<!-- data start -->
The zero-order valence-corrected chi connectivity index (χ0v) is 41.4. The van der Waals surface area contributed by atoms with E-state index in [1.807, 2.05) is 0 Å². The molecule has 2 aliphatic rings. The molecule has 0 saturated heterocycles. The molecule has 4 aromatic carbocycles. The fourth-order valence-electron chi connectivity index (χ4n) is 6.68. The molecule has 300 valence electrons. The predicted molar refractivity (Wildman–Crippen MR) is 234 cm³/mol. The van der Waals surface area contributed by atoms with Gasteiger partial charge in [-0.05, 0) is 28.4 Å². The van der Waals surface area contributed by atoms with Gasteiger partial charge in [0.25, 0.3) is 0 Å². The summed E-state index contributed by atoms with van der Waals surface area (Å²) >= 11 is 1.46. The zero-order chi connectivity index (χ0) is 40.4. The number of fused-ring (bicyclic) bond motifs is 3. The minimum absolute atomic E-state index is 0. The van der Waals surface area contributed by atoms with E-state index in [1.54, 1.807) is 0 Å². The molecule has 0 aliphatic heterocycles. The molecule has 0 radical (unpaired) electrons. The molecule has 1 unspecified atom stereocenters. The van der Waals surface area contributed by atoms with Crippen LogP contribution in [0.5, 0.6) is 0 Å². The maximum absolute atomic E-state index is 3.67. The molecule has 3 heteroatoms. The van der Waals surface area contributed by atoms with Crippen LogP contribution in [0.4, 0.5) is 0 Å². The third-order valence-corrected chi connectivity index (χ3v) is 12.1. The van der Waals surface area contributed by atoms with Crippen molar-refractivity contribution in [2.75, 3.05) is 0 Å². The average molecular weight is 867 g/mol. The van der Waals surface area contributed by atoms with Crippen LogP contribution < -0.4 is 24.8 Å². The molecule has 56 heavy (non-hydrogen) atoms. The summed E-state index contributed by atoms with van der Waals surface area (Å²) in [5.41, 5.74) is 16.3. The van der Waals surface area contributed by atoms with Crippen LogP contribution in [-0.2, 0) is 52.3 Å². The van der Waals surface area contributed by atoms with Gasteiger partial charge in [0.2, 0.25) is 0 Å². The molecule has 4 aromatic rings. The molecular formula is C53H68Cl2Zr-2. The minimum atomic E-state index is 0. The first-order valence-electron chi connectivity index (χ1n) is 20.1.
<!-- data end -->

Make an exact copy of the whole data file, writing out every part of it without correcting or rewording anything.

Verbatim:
The zero-order valence-corrected chi connectivity index (χ0v) is 41.4. The van der Waals surface area contributed by atoms with E-state index in [1.807, 2.05) is 0 Å². The molecule has 2 aliphatic rings. The molecule has 0 saturated heterocycles. The molecule has 4 aromatic carbocycles. The fourth-order valence-electron chi connectivity index (χ4n) is 6.68. The molecule has 300 valence electrons. The predicted molar refractivity (Wildman–Crippen MR) is 234 cm³/mol. The van der Waals surface area contributed by atoms with Gasteiger partial charge in [-0.05, 0) is 28.4 Å². The van der Waals surface area contributed by atoms with Gasteiger partial charge in [0.25, 0.3) is 0 Å². The summed E-state index contributed by atoms with van der Waals surface area (Å²) >= 11 is 1.46. The zero-order chi connectivity index (χ0) is 40.4. The number of fused-ring (bicyclic) bond motifs is 3. The minimum absolute atomic E-state index is 0. The van der Waals surface area contributed by atoms with E-state index in [1.54, 1.807) is 0 Å². The molecule has 0 aliphatic heterocycles. The molecule has 0 radical (unpaired) electrons. The molecule has 1 unspecified atom stereocenters. The van der Waals surface area contributed by atoms with Crippen LogP contribution in [0.5, 0.6) is 0 Å². The maximum absolute atomic E-state index is 3.67. The molecule has 3 heteroatoms. The van der Waals surface area contributed by atoms with Crippen LogP contribution in [0.4, 0.5) is 0 Å². The third-order valence-corrected chi connectivity index (χ3v) is 12.1. The van der Waals surface area contributed by atoms with Crippen molar-refractivity contribution in [2.75, 3.05) is 0 Å². The average molecular weight is 867 g/mol. The van der Waals surface area contributed by atoms with Crippen LogP contribution < -0.4 is 24.8 Å². The molecule has 56 heavy (non-hydrogen) atoms. The summed E-state index contributed by atoms with van der Waals surface area (Å²) in [5.41, 5.74) is 16.3. The van der Waals surface area contributed by atoms with Crippen LogP contribution in [-0.2, 0) is 52.3 Å². The van der Waals surface area contributed by atoms with Gasteiger partial charge in [0.2, 0.25) is 0 Å². The molecule has 4 aromatic rings. The molecular formula is C53H68Cl2Zr-2. The minimum atomic E-state index is 0. The first-order valence-electron chi connectivity index (χ1n) is 20.1.